1st Witness In Slobo Defense

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Former Yugoslav President Slobodan Milosevic angrily refused to work with two court-appointed lawyers Tuesday as they called the first witness in his war crimes defense case — an elderly Serbian nationalist who taught him law and advised the Yugoslav government as it headed into civil war.

Smilja Avramov, a former professor at Belgrade University born in 1919, was questioned for several hours by Steven Kay, one of two British lawyers assigned last week against Milosevic's will to contest the 66 war crimes counts in his indictment.

Avramov, like Milosevic a vocal opponent of the U.N. tribunal for the former Yugoslavia, praised Bosnian Serb hard-liners Radovan Karadzic and Gen. Ratko Mladic, both indicted on genocide charges for the 1995 massacre of 7,500 Muslims near Srebrenica, eastern Bosnia.

Milosevic, who insists on representing himself in court, has rejected any form of cooperation with Kay or his deputy, Gillian Higgins.

"These defense lawyers are not my lawyers, they are your lawyers," he told Presiding Judge Patrick Robinson. "I ask you to return my right of self-defense to me."

Milosevic was told he could question Avramov, but Milosevic said he would not accept "crumbs" from the court. "I have no intention of exercising any rights as Mr. Kay's assistant. I'm not going to accept that," the former Serbian leader said.

Karadzic, the Bosnian Serb leader during the 1992-1995 war, and Mladic, his top military commander, have eluded capture for eight years and remain at large.

Avramov said she stood by comments she made in 1996, just a year after the Srebrenica killings, that the men were "the two greatest figures of recent Serbian history.

"As for Gen. Mladic, a man I met several times, I have a very high regard of him as a soldier. I know some heroic feats of his in which he saved civilians, both Muslim and Serbian civilians," she said.

She praised Karadzic as an "intellectual with high moral integrity" and credited his continued popularity among followers to "the fact that he took the side of his people in the most difficult time."

Prosecutors allege that Milosevic designed and carried out a complex plan to create an ethnically pure Serb nation by expelling or murdering non-Serbs in the former Yugoslav republics to carve out a "Greater Serbia." Karadzic and Mladic were instrumental in implementing the plan, U.N. prosecutors allege.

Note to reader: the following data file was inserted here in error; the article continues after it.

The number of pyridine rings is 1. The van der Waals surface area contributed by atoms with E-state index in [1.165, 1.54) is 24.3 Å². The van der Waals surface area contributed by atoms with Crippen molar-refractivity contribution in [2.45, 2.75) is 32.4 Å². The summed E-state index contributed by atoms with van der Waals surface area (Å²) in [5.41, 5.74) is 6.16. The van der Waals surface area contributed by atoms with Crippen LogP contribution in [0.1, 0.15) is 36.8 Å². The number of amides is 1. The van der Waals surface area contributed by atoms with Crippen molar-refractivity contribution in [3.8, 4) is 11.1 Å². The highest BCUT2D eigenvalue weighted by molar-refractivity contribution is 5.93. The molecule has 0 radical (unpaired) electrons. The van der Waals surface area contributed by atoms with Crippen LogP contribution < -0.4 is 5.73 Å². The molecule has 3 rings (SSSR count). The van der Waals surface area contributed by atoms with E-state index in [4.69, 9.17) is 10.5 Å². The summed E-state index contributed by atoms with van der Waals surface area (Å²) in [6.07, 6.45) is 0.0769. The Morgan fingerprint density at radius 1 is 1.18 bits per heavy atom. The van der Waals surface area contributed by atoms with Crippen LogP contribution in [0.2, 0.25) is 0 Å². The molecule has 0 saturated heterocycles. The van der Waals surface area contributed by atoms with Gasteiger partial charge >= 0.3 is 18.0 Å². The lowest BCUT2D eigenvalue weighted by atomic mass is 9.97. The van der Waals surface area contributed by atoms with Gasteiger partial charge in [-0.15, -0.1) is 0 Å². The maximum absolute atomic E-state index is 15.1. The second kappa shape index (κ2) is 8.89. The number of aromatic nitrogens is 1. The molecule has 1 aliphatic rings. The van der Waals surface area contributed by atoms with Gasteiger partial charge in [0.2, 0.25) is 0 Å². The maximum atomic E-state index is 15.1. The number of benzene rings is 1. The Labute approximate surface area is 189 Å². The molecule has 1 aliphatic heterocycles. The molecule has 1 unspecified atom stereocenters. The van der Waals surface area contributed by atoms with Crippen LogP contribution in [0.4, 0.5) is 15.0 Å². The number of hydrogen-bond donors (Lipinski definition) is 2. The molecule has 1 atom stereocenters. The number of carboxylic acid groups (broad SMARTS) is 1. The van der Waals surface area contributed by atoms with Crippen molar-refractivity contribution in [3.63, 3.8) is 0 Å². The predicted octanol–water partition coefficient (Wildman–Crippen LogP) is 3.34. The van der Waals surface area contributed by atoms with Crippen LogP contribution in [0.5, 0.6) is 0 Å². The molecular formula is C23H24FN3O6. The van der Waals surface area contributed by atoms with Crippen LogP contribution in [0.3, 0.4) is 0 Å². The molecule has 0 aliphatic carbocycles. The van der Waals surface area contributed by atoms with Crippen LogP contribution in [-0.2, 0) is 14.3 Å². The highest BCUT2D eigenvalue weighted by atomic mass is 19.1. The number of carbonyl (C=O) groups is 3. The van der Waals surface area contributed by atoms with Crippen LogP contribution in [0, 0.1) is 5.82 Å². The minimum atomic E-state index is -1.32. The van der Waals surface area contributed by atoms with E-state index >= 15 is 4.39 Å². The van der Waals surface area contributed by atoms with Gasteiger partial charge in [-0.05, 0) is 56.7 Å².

But the witness denied knowing of such a plan and said Milosevic had always sought a peaceful solution to the Balkan problem. "It is ridiculous, to put it mildly," Avramov countered.

"Was there any policy that supported the use of force to take control of territory in Bosnia or Croatia?" prosecutor Geoffrey Nice asked.

"No, I state categorically, no," she responded.

"Was there any question of the expulsion of people, that you know of, within his policy?" Nice said.

"Never, gentlemen," she told the panel of three U.N. judges.

Avramov said she broke from Milosevic in the early 1990s because he was too accommodating to negotiators from the West trying to broker peace among Serbs, Muslims and Croats.

Before the witness was called, Kay told the court that Milosevic had refused to see him and his associate Monday evening and Tuesday morning. His only contact, he said, was "indirect, through the registrar" of the court.

Judges appointed the defense lawyers against Milosevic's will last Thursday, citing potential further delays in proceedings due to the former president's heart trouble. Milosevic rejects the tribunal's jurisdiction and has said he will appeal the decision.

The private Beta news agency in Belgrade reported Tuesday that Serbian police have filed criminal charges against a former aide of Milosevic for allegedly secretly removing or destroying over 1,400 pages of official documents on activities of Serb troops in Kosovo in 1998. Such documents could be crucial for the case against Milosevic.

The report could not be immediately confirmed.

Avramov, a retired Serbian international law professor, wrote in the mid-1990s that the U.N. Security Council had no legal authority to try Milosevic.

The trial, which began in February 2002, has been set back by at least six months because of Milosevic's high blood pressure. He has nonetheless insisted on preparing his own defense and spent months researching and interviewing witnesses from his U.N. detention cell.

Judges had been wary of appearing to infringe on Milosevic's right to defend himself, for fear of giving ammunition to opponents of the tribunal who call the proceedings a show trial.

The judges finally were swayed by reports from two cardiologists warning that the defendant's life would be at risk if he continued representing himself in court. His legal aides insist he is fit enough to do the job.

Milosevic is charged with crimes against humanity, grave breaches of the Geneva conventions, and violations of the laws or customs of war on three separate indictments, pertaining to the conflicts in Bosnia, Croatia and Kosovo.

In Bosnia, he is charged with overseeing "the widespread killing of thousands of Bosnian Muslims." He is accused of, "the extermination or murder of hundreds of Croat and other non-Serb civilians, including women and elderly persons" in Croatia.

In Kosovo, prosecutors allege that Milosevic "planned, instigated, ordered, committed or otherwise aided and abetted in a deliberate and widespread or systematic campaign of terror and violence."
  • Rebecca Leung

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